Dominican Health Minister says saturation by COVID-19 in Santiago is not true
Health Minister Rafael Sánchez Cárdenas
Health Minister Rafael Sánchez Cárdenas said today that it is not true that Santiago’s clinics and hospitals are at maximum capacity with Covid-19 patients.
“In Santiago, there are 96 beds for the ICU and there are 76 occupied, there are 467 beds for the ICU and they have 417 occupied so that 89% of hospital beds are used, not only from the private sector I am speaking but public and private,” Sánchez Cárdenas said.
“I think it is an exaggeration and I ask the Santiago clinics to be moderate and prudent in making alarmist statements in search of solutions that help to respond to this situation,” he added.
Doctors warn collapse of Santiago clinics
It is recalled that yesterday doctors Héctor Sánchez Navarro and Sergio Blasco, deputy director, and general manager of HOMS, affirmed that if the population does not resume distancing itself and follows the disrespect for health regulations that prevent the spread of covid-19, the contagions will increase in such a magnitude that patients could die in the corridors of clinics and hospitals for lack of care.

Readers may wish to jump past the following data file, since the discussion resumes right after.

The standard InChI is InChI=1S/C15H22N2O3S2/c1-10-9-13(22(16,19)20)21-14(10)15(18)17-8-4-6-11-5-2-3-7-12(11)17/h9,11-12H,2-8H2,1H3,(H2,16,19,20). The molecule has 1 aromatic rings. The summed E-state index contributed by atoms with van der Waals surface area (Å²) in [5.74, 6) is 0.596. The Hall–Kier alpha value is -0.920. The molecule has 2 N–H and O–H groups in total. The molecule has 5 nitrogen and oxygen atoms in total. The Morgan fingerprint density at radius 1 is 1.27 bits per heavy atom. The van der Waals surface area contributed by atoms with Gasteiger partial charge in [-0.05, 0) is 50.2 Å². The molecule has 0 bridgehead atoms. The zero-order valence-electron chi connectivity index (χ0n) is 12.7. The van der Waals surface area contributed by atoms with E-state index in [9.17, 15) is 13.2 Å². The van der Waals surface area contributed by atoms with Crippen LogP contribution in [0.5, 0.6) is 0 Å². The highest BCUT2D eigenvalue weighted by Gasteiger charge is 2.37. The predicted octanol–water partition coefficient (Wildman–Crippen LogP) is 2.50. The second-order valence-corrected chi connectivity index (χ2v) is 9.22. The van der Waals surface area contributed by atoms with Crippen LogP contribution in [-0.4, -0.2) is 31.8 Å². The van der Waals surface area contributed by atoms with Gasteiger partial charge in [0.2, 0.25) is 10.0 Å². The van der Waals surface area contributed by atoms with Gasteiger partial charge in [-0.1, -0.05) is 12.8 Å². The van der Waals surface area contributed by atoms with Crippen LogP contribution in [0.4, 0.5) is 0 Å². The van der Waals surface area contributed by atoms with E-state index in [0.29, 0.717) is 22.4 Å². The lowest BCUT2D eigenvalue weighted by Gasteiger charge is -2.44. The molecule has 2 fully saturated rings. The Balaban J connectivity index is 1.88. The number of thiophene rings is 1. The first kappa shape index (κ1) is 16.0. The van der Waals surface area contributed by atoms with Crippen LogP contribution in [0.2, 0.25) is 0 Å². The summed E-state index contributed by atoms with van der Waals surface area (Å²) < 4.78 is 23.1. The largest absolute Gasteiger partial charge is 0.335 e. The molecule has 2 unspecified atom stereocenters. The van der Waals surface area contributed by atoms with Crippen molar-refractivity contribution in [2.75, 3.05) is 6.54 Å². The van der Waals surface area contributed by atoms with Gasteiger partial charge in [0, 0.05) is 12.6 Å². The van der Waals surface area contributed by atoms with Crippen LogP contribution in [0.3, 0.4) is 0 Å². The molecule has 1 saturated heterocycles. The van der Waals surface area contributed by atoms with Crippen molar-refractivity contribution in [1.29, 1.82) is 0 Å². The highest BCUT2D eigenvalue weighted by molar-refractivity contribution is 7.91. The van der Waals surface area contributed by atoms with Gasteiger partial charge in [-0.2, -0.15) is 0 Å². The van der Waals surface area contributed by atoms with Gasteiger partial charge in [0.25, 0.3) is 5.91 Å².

They described as alarming the number of cases in Santiago, and the lack of beds to enter those affected both in that center and in others in the province.
They said that major clinics have collapsed their intensive care units with infected patients.
They also explained that the demand for care is also because patients from other provinces in the North region are treated here for the quality of the service and because there are not enough beds in their respective districts.
The situation. HOMS is currently packed with covid-19 patients: 84 hospitalized, 14 admitted to intensive care, in an area with a maximum capacity of 15, and only 12 ventilators are used.
Blasco said that this clinic offers care to all patients who come to the emergency, without restrictions.
“We serve everyone, but the reality is that the hospital is collapsed, we have no possibility of attending to more patients, giving them adequate inpatient and intensive treatment,” Blasco explained.
He also said that, given this situation, they have had to transfer patients to clinics that have space or possibilities of receiving them.